The Proof of at Least Seven Rolls

This following is a mathematical-style proof that any game of Monopoly MUST consist of at least seven rolls (assuming that each player is trying to win and not breaking the rules). I chose to attack the problem by eliminating the possibility of winning a game in six rolls…one color group at a time.

Let’s start by looking at the dark purples, which should be pretty easy:

1. Dark Purples

Med. then Baltic -> Shortest Acquisition (Player 1): 2 turns, 4 rolls (7->adv to bw | 2, 2, any)
Shortest Required Pre-Hit (Player 2): 1 turn, 1 roll (7->adv to go)
Max Damage with Remaining Roll (Player 2): -450 (hotel on baltic)

Baltic then Med. -> Shortest Acquisition: 2 turns, 4 rolls (3 | 4->adv to bw, 2, any)
Shortest Required Pre-Hit (Player 2): 1 turn, 1 roll (7->adv to go)
Max Damage with Remaining Roll (Player 2): -450 (hotel on baltic)

We can quickly see a pattern forming here!

In any case where player one is required 4 rolls (and hence 2 turns) to complete a monopoly, the maximum times that player two can land on a built-on property is once. This is because player two must expend 1 roll (minimum) before the opposing monopoly is completed, which at most can only cause $150 in damage (income tax space). This leaves one roll to cause the remaining $1350 in damage!

There are only three properties that can pack that much punch in one shot: Pennsylvania Avenue (hotel=1400), Park Place (hotel=1500), and Boardwalk (3 houses=1400).

This simplifies the task of disproving 6 rolls for the remaining monopolies considerably: we must show that it requires at least 4 rolls to complete any monopoly through the yellows…


I have already shown that it takes at least 4 rolls for the dark purples (see above). [ DARK PURPLES ]

All of the remaining monopolies (through yellow) contain adjacent properties, which means that a chance or community chest card must have a way to send a token to one of the adjacent properties to complete a monopoly in three rolls! [ STATEMENT A ]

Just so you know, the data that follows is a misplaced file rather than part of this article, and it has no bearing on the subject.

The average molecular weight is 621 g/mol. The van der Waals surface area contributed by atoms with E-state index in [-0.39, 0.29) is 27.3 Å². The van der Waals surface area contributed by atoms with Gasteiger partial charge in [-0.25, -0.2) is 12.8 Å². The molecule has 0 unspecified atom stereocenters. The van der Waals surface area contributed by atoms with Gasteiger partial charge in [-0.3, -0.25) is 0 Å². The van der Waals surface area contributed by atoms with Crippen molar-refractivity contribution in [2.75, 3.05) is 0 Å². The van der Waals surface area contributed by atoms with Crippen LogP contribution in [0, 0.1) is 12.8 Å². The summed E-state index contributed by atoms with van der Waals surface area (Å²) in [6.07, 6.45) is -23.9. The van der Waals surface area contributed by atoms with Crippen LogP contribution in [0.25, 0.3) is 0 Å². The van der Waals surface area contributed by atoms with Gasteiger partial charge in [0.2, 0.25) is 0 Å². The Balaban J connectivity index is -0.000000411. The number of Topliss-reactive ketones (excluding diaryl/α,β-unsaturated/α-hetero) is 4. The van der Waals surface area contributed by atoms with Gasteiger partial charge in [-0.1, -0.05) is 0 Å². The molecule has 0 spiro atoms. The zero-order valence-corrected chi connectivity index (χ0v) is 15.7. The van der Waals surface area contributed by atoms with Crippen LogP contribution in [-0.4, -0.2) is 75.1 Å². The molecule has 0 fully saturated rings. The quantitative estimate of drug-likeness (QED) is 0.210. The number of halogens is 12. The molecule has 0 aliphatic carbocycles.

From statement A, we can immediately eliminate the light blues, the light purples, and the yellows from contention, since none of their adjacent properties can be reached via card. [ LIGHT BLUES, LIGHT PURPLES, YELLOWS ]

Furthermore, each one roll must be used to obtain exactly one of the three properties of a given monopoly group, since you can only end up on one property per roll (whether via card or not). This means that player one’s very first roll MUST obtain a property of the desired group. [ STATEMENT B ]

From statement B, we can eliminate the oranges from contention, since they are neither within 12 spaces of GO nor directly reachable via any card when starting at GO. [ ORANGES ]

The only red property reachable on the first roll is Illinois, but it is then impossible to reach another red on the following roll (too far away), so the reds are eliminated from contention. [ REDS ]


The easiest way to eliminate the greens is to look at building costs. The LEAST amount of money required to obtain a hotel on Pennsylvania Avenue is 300+300+320+2600 = $3520! It is clearly impossible to obtain anywhere near the amount of money required in four rolls (or even many more for that matter). [ GREENS ]

This leaves the dark blues. Can they be obtained in less than four rolls?

Since Boardwalk is two spaces away from Park Place, reaching Park Place in two rolls is NOT good enough (assuming we try to get Park Place before Boardwalk). This is because reaching Boardwalk requires rolling doubles once we are on Park Place, and a “waste roll” is needed afterward.

And since it is simple to see that Park Place is untouchable in one roll from GO, we cannot do better than four rolls this way.Let’s look at the opposite property order.

We can reach Boardwalk in one roll, but can we reach Park Place in two rolls from Boardwalk?

Since there is no card that can advance us to Park Place, our final roll must LAND us there.

Therefore, we must find all “advanceable” spaces within 12 of Park Place, which leaves us with Water Works and B&O Railroad. Both spaces require landing on the chance space near the reds, however, which is not within 12 of Boardwalk.

So, we have shown that it requires at least four rolls WITH the help of Advanced to Boardwalk to complete the dark blue monopoly. And since this spans two turns, we are again left with ONE roll for player two to land on Park Place or Boardwalk.

And since Advanced to Boardwalk has already been used by player one, this is impossible! [ DARK BLUES ]

4 Responses to The Proof of at Least Seven Rolls

  1. mailinator says:

    What about:

    “This is wrong, it can be ended on the second roll of the game. Player one lands on any property with his first roll, declines to buy. In the ensuing auction one player bids the entire $1500. That player rolls second, lands on Community chest ordering him to pay $150. Mortgage value of property not enough to cover, player 2 out of money, game over.


    Guess it boils down to the question if the bidder is “trying to win”.

  2. Brian says:

    It’s now 2022, and I just discovered this website so I came late to this party. But, coincidentally, that same day, after reading this post, I won a 4-player, online Monopoly game in only 20 turns!

    I got the light blues after only 2 turns. VT by auction, Oriental & CT by dice 🎲 rolls.

    What are the odds?

    P.S. I started taking screenshots after my 3rd or 4th turn so it’s well documented.

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